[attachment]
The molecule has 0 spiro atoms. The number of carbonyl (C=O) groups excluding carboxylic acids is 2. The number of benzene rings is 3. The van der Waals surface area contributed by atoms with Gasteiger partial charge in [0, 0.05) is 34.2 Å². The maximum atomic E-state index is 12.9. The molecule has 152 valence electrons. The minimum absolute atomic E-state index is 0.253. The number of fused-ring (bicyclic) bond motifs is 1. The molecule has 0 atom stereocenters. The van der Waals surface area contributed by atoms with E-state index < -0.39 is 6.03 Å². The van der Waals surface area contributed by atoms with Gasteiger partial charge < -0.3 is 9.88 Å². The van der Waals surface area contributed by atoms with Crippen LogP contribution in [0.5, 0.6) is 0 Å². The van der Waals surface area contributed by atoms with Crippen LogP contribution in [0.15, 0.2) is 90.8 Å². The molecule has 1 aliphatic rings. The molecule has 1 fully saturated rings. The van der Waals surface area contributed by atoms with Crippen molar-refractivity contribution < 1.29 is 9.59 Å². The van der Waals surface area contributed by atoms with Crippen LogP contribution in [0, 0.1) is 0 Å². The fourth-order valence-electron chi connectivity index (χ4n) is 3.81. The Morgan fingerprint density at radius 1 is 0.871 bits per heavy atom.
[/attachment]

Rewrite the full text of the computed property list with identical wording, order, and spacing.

The molecule has 0 spiro atoms. The number of carbonyl (C=O) groups excluding carboxylic acids is 2. The number of benzene rings is 3. The van der Waals surface area contributed by atoms with Gasteiger partial charge in [0, 0.05) is 34.2 Å². The maximum atomic E-state index is 12.9. The molecule has 152 valence electrons. The minimum absolute atomic E-state index is 0.253. The number of fused-ring (bicyclic) bond motifs is 1. The molecule has 0 atom stereocenters. The van der Waals surface area contributed by atoms with E-state index < -0.39 is 6.03 Å². The van der Waals surface area contributed by atoms with Gasteiger partial charge < -0.3 is 9.88 Å². The van der Waals surface area contributed by atoms with Crippen LogP contribution in [0.5, 0.6) is 0 Å². The van der Waals surface area contributed by atoms with Crippen LogP contribution in [0.15, 0.2) is 90.8 Å². The molecule has 1 aliphatic rings. The molecule has 1 fully saturated rings. The van der Waals surface area contributed by atoms with Crippen molar-refractivity contribution < 1.29 is 9.59 Å². The van der Waals surface area contributed by atoms with Crippen LogP contribution in [0, 0.1) is 0 Å². The fourth-order valence-electron chi connectivity index (χ4n) is 3.81. The Morgan fingerprint density at radius 1 is 0.871 bits per heavy atom.